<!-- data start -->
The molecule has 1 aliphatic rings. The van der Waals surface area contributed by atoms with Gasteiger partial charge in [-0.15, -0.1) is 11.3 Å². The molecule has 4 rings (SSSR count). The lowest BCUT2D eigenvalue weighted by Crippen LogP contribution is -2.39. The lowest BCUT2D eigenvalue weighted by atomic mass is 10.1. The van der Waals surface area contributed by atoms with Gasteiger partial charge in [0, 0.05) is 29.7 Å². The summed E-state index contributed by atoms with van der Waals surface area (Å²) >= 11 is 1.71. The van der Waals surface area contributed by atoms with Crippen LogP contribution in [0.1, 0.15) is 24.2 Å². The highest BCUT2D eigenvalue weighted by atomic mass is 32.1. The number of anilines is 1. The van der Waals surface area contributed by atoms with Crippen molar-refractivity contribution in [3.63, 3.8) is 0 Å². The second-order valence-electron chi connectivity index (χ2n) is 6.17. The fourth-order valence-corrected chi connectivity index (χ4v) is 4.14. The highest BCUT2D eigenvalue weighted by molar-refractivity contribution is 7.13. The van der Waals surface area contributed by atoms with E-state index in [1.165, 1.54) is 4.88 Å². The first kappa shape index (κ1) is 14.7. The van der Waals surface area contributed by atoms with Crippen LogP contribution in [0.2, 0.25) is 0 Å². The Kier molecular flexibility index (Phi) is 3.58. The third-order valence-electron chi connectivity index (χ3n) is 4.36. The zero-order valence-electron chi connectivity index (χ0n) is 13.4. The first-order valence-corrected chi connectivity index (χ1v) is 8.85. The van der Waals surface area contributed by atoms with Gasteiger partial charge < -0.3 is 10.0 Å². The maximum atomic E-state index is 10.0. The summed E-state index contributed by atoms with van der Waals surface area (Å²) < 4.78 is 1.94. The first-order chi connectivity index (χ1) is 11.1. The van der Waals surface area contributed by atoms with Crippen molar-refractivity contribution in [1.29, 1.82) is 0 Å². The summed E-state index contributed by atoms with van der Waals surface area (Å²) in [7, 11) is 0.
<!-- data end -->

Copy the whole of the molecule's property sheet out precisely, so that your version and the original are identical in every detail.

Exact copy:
The molecule has 1 aliphatic rings. The van der Waals surface area contributed by atoms with Gasteiger partial charge in [-0.15, -0.1) is 11.3 Å². The molecule has 4 rings (SSSR count). The lowest BCUT2D eigenvalue weighted by Crippen LogP contribution is -2.39. The lowest BCUT2D eigenvalue weighted by atomic mass is 10.1. The van der Waals surface area contributed by atoms with Gasteiger partial charge in [0, 0.05) is 29.7 Å². The summed E-state index contributed by atoms with van der Waals surface area (Å²) >= 11 is 1.71. The van der Waals surface area contributed by atoms with Crippen LogP contribution in [0.1, 0.15) is 24.2 Å². The highest BCUT2D eigenvalue weighted by atomic mass is 32.1. The number of anilines is 1. The van der Waals surface area contributed by atoms with Crippen molar-refractivity contribution in [3.63, 3.8) is 0 Å². The second-order valence-electron chi connectivity index (χ2n) is 6.17. The fourth-order valence-corrected chi connectivity index (χ4v) is 4.14. The highest BCUT2D eigenvalue weighted by molar-refractivity contribution is 7.13. The van der Waals surface area contributed by atoms with E-state index in [1.165, 1.54) is 4.88 Å². The first kappa shape index (κ1) is 14.7. The van der Waals surface area contributed by atoms with Crippen LogP contribution in [0.2, 0.25) is 0 Å². The Kier molecular flexibility index (Phi) is 3.58. The third-order valence-electron chi connectivity index (χ3n) is 4.36. The zero-order valence-electron chi connectivity index (χ0n) is 13.4. The first-order valence-corrected chi connectivity index (χ1v) is 8.85. The van der Waals surface area contributed by atoms with Gasteiger partial charge < -0.3 is 10.0 Å². The maximum atomic E-state index is 10.0. The summed E-state index contributed by atoms with van der Waals surface area (Å²) < 4.78 is 1.94. The first-order chi connectivity index (χ1) is 11.1. The van der Waals surface area contributed by atoms with Crippen molar-refractivity contribution in [1.29, 1.82) is 0 Å². The summed E-state index contributed by atoms with van der Waals surface area (Å²) in [7, 11) is 0.